As readers will know, I’m a book-obsessive. I’m also pretty hot on bookshops, happily shelling out for the pleasure of a browse among the stacks of paper, breathing in that scent of combined wisdom and mildew that inhabits any half-decent book trader. Use them or lose them, as One Book On the Shelf rightly observes.
So it’s with some embarrassment that I admit to being on first-name terms with Amazon, that bookstore-devouring monolith. But – hear me out! – it does offer a route to books that I’d be unlikely to pick up browsing the shelves. It’s one of the oddities of modern life that digital culture enables those of us with one foot in the past to find each other.
Over on Twitter, I’ve become a fan of Lee Jackson, keeper of The Cat’s Meat Shop blog, and curator of all obscure knowledge about Victorian London. His blog is a delightful lucky-dip of photos, facts, mini-essays and mind-boggling extracts from contemporary sources. (A recent favourite being a guide to office etiquette, 1909, deploring the existence of ‘slangy girls’ who ‘prink’ in the office.)
No-one who follows Lee Jackson can miss his, um, diligent approach to publicising his publications on Twitter. Which is why, on unexpectedly becoming the curator of an i-Pad, his Victorian murder mystery, The Diary of a Murder, was one of my first digital down-loads via Amazon’s Kindle app. It’s a romp of a book, rich with period detail and rooted firmly in place and time. He takes us unfailingly through the streets of Islington, the City, and into the East End, in his story of a hapless Victorian clerk struggling with ne’er-do-well father, overbearing mother-in-law and delicate ‘wifey’.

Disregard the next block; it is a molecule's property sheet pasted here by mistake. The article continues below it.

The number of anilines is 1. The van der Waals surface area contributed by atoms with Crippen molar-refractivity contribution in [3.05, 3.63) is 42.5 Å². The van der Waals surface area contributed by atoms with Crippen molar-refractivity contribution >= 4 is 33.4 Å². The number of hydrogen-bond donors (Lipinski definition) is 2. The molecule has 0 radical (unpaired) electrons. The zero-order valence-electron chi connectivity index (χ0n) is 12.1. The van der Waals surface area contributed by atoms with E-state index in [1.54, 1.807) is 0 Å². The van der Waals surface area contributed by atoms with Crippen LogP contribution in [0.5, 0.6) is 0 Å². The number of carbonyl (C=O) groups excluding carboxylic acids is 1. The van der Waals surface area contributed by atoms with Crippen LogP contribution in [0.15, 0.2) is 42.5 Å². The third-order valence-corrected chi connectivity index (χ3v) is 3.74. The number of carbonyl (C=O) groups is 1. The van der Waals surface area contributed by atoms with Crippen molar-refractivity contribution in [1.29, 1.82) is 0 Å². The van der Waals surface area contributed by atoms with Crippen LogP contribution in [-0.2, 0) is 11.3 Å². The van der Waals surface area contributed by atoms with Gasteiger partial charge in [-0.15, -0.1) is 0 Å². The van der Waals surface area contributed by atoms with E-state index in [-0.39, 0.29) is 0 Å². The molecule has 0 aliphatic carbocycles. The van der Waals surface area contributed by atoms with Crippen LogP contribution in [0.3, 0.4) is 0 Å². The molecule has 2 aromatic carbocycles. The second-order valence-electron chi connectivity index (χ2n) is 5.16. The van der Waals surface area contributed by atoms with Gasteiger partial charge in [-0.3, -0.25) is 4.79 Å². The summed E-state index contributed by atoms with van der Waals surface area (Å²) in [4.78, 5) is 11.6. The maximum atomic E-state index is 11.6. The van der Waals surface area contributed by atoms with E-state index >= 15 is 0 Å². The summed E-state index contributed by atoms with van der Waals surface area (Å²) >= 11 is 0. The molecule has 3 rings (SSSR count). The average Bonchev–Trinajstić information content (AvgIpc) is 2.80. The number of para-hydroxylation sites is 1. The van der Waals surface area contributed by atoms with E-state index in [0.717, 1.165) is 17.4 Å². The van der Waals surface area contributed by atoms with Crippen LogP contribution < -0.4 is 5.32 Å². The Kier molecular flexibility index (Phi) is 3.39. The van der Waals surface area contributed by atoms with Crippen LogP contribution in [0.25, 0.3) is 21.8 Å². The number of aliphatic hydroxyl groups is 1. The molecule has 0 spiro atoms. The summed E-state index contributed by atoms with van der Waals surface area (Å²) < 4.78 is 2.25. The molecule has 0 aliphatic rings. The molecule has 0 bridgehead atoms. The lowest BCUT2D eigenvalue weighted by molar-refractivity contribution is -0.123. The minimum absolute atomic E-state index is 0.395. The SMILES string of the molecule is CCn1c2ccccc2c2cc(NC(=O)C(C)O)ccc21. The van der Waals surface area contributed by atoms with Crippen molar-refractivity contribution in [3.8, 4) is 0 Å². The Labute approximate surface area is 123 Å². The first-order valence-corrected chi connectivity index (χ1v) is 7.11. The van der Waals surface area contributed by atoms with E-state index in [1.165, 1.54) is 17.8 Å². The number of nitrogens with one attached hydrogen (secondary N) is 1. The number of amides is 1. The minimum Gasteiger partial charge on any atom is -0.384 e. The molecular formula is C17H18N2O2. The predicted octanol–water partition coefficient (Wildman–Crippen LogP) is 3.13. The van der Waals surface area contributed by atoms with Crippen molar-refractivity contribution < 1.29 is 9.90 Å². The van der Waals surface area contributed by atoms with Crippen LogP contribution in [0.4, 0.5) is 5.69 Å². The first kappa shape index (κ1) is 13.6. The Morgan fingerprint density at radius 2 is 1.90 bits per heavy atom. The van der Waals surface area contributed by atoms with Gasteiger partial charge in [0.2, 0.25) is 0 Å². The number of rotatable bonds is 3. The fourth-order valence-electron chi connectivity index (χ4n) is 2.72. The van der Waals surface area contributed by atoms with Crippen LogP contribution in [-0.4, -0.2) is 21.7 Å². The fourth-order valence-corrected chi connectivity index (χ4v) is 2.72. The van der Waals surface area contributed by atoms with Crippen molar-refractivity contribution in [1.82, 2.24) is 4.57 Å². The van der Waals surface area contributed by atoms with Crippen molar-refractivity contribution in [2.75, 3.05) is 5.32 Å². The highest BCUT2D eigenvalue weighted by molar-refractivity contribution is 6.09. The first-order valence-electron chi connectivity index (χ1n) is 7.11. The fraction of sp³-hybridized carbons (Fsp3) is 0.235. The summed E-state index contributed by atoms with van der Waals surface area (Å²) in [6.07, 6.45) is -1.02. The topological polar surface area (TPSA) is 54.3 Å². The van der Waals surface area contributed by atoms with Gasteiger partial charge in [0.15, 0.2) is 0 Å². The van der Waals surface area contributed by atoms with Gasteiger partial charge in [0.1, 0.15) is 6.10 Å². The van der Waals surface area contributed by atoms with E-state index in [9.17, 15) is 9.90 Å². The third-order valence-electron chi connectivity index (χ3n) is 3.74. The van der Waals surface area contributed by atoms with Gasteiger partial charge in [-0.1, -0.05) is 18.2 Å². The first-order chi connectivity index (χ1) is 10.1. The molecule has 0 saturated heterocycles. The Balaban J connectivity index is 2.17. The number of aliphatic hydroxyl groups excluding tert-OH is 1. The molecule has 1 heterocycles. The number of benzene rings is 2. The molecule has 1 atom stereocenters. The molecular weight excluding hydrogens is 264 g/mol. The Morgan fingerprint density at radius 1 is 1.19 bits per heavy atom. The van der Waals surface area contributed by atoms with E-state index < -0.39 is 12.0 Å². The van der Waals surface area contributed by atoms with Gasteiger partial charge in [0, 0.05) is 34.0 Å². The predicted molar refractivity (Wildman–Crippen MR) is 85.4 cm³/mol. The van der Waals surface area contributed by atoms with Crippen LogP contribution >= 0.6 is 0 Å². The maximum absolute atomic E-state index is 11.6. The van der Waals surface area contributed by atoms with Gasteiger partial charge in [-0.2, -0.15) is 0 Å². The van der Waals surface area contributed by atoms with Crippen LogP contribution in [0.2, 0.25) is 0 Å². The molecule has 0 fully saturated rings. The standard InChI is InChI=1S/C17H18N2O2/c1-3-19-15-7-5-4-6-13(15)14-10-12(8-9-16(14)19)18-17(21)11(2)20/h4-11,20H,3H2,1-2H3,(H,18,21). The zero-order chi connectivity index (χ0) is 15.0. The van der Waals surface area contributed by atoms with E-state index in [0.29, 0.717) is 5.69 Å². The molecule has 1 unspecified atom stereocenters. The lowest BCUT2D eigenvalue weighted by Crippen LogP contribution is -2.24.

It would be criminal to even hint at the decently-unexpected ending, which had me checking back through the pages to make sure he hadn’t ‘cheated’. It was, though, an unexpected pleasure, an introduction to an author I’d probably never have discovered without Twitter, digital readers and the like.
Now that I’ve completed the first draft of my own novel, I’m contemplating my publication options while working on the first edit. Carol Blake, agent and author of From Pitch to Publication, warned against electronic self-publishing in her talk at the Soho Literary Festival. In the latest issue of Mslexia, one author exults in the control that ‘doing it herself’ gave her.
So should I take the plunge and publish myself, or go down the conventional route? I’ve yet to decide. And anyway, there’s an awful lot more editing to do yet. Any advice welcome!